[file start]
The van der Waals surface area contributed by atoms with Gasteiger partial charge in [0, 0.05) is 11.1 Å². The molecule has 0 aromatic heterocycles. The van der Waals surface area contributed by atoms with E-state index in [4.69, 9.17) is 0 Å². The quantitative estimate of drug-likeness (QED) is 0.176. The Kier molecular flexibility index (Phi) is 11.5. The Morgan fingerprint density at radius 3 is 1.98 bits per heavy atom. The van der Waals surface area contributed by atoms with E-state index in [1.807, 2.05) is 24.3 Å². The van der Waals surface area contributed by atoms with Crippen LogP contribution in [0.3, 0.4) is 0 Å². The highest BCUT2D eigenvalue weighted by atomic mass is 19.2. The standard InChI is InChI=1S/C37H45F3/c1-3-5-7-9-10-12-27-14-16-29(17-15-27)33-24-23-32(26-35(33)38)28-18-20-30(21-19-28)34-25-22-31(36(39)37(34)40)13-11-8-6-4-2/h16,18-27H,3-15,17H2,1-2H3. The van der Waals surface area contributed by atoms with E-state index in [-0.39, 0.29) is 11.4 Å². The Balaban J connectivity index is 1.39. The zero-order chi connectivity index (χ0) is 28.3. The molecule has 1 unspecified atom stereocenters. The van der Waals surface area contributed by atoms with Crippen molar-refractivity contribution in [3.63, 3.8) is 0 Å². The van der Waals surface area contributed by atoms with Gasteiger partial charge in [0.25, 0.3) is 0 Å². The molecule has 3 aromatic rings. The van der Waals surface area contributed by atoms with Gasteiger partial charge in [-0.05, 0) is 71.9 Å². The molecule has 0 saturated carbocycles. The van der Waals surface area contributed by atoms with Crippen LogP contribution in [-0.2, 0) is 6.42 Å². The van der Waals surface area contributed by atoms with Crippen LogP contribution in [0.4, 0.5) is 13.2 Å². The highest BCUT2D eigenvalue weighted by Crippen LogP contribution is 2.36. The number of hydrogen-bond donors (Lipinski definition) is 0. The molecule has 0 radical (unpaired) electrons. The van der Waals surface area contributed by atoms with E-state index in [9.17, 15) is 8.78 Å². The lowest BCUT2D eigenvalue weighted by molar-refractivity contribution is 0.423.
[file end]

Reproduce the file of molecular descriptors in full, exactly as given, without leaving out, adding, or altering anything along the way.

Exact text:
The van der Waals surface area contributed by atoms with Gasteiger partial charge in [0, 0.05) is 11.1 Å². The molecule has 0 aromatic heterocycles. The van der Waals surface area contributed by atoms with E-state index in [4.69, 9.17) is 0 Å². The quantitative estimate of drug-likeness (QED) is 0.176. The Kier molecular flexibility index (Phi) is 11.5. The Morgan fingerprint density at radius 3 is 1.98 bits per heavy atom. The van der Waals surface area contributed by atoms with E-state index in [1.807, 2.05) is 24.3 Å². The van der Waals surface area contributed by atoms with Crippen LogP contribution in [0.3, 0.4) is 0 Å². The highest BCUT2D eigenvalue weighted by atomic mass is 19.2. The standard InChI is InChI=1S/C37H45F3/c1-3-5-7-9-10-12-27-14-16-29(17-15-27)33-24-23-32(26-35(33)38)28-18-20-30(21-19-28)34-25-22-31(36(39)37(34)40)13-11-8-6-4-2/h16,18-27H,3-15,17H2,1-2H3. The van der Waals surface area contributed by atoms with E-state index in [-0.39, 0.29) is 11.4 Å². The Balaban J connectivity index is 1.39. The zero-order chi connectivity index (χ0) is 28.3. The molecule has 1 unspecified atom stereocenters. The van der Waals surface area contributed by atoms with Crippen molar-refractivity contribution in [3.63, 3.8) is 0 Å². The van der Waals surface area contributed by atoms with Gasteiger partial charge in [0.25, 0.3) is 0 Å². The molecule has 3 aromatic rings. The van der Waals surface area contributed by atoms with Gasteiger partial charge in [-0.05, 0) is 71.9 Å². The molecule has 0 saturated carbocycles. The van der Waals surface area contributed by atoms with Crippen LogP contribution in [-0.2, 0) is 6.42 Å². The van der Waals surface area contributed by atoms with Crippen LogP contribution in [0.4, 0.5) is 13.2 Å². The highest BCUT2D eigenvalue weighted by Crippen LogP contribution is 2.36. The number of hydrogen-bond donors (Lipinski definition) is 0. The molecule has 0 radical (unpaired) electrons. The van der Waals surface area contributed by atoms with E-state index in [9.17, 15) is 8.78 Å². The lowest BCUT2D eigenvalue weighted by molar-refractivity contribution is 0.423.